Ulster road racer Ryan Farquhar says he owes his life to Lurgan-based ‘Flying Doctor’ Fred MacSorley and the MCUI medical team after surviving a horrific crash at the North West 200.
In his first interview, the Dungannon man revealed he could recall everything that happened when he came off while leading the Supertwins race last Thursday evening.
Farquhar also expressed his sorrow over the death of 20-year-old Malachi Mitchell-Thomas, who was killed two days later after crashing at the same section of the course at Dhu Varren in Portrush.
“I can’t thank the doctors enough who saved my life,” said Farquhar, who is now in a stable condition at the Royal Victoria Hospital in Belfast.
“Money couldn’t pay them for what they have done for me. I want to thank [Dr] Fred and his team.”
Recounting the accident, Farquhar – who was airlifted to hospital after being treated at the roadside – said he lost the front end of his KMR Kawasaki machine.
“I lost the front end and I went down hard,” he said. “I hit the Recticel bale and bounced back out into the road but everything happened so fast that I don’t really remember being hit by the other bike.
“I remember crashing and the marshals telling me not to move until Dr Fred got there. It is unreal how quickly he was able to work out what was wrong with me and when I got to hospital they told me that whoever prepared me for the journey had saved my life,” added Farquhar, who suffered a lacerated liver, which was damaged as a result of the six broken ribs he suffered when he was struck by English rider Dan Cooper’s machine, who had been lying in second place.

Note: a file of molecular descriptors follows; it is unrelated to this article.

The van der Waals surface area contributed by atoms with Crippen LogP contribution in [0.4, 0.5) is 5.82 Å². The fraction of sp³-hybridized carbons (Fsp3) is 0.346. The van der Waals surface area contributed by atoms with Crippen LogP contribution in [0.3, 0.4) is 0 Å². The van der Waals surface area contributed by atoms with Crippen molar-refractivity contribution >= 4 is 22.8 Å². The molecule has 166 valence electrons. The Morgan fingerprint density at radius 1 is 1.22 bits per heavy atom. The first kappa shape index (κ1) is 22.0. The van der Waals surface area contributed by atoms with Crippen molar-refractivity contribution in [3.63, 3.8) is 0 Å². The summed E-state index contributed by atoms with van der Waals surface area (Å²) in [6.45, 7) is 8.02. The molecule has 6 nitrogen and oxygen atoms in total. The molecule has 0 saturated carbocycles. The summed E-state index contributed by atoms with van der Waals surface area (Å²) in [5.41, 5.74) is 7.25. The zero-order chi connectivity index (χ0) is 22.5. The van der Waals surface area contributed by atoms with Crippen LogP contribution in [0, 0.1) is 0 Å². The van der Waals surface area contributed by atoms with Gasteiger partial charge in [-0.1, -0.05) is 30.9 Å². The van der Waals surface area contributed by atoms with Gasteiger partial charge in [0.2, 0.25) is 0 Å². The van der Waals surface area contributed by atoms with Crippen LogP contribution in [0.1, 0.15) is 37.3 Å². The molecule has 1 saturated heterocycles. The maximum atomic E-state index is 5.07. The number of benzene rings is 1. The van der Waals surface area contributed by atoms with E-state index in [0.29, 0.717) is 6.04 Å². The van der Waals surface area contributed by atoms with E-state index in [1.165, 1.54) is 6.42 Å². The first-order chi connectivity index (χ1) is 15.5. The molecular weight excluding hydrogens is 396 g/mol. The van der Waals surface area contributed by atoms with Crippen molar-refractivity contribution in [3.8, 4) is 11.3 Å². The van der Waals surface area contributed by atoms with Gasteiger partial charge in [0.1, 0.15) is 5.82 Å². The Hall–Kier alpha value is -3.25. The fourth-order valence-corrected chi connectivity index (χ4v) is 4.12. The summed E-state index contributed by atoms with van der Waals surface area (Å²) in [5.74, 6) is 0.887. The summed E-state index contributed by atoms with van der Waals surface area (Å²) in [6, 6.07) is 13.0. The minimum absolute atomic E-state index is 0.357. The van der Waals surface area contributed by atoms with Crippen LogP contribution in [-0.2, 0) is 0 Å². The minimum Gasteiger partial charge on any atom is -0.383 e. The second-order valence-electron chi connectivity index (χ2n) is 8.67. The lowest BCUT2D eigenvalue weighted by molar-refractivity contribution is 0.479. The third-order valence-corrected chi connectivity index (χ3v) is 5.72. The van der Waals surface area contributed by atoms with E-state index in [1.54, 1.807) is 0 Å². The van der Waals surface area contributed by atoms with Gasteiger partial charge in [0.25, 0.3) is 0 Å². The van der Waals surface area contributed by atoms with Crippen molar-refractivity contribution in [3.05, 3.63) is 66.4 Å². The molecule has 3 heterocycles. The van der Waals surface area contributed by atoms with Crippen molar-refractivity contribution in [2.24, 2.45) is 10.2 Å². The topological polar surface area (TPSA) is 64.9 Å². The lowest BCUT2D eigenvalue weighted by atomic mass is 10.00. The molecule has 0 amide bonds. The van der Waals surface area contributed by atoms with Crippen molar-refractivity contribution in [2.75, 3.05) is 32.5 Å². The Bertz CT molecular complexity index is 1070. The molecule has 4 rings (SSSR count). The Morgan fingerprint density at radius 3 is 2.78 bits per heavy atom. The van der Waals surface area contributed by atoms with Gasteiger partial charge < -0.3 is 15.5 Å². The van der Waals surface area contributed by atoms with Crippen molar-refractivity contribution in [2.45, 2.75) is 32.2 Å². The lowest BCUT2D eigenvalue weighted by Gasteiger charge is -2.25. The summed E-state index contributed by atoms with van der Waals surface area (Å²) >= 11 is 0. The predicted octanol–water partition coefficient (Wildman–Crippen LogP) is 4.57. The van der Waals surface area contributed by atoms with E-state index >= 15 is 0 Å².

“As time went on I knew that I was in bad shape. I was taken straight into surgery when I arrived at the Royal and I was lucky that the top liver surgeon in the country was available to operate on me.
“I’m looking forward now to getting myself sorted and getting home with my wife Karen, my girls Keeley and Mya and our two donkeys!”
Ryan revealed that his daughters Keeley (11) and Mya (7) visited him in hospital on Sunday and admits the ordeal must have come as a huge shock to them.
“They were here on Sunday and I’m sure it was a shock for them to see me with so many wires and leads coming out of me,” he said.
“But they are back at school and they both did well in their Sports Day, so they’ll be all made up with that.”
Farquhar – who retired from the sport in 2012 following the death of his uncle, Trevor Ferguson, in a crash at the Manx Grand Prix, before making a comeback in 2014 – said he was saddened by the news of rising star Mitchell-Thomas’s death.
“Having raced against Malachi it was obvious to me that he was a huge talent,” he said. “What has happened to the young fella is very sad. Malachi didn’t do anything more wrong than I did but I am still here to tell the tale and he is not.”
Both Ryan and his wife Karen offered their deepest sympathies to Malachi’s family and friends and to fellow Dungannon couple Rachel and John Burrows, who run the Burrows Racing team.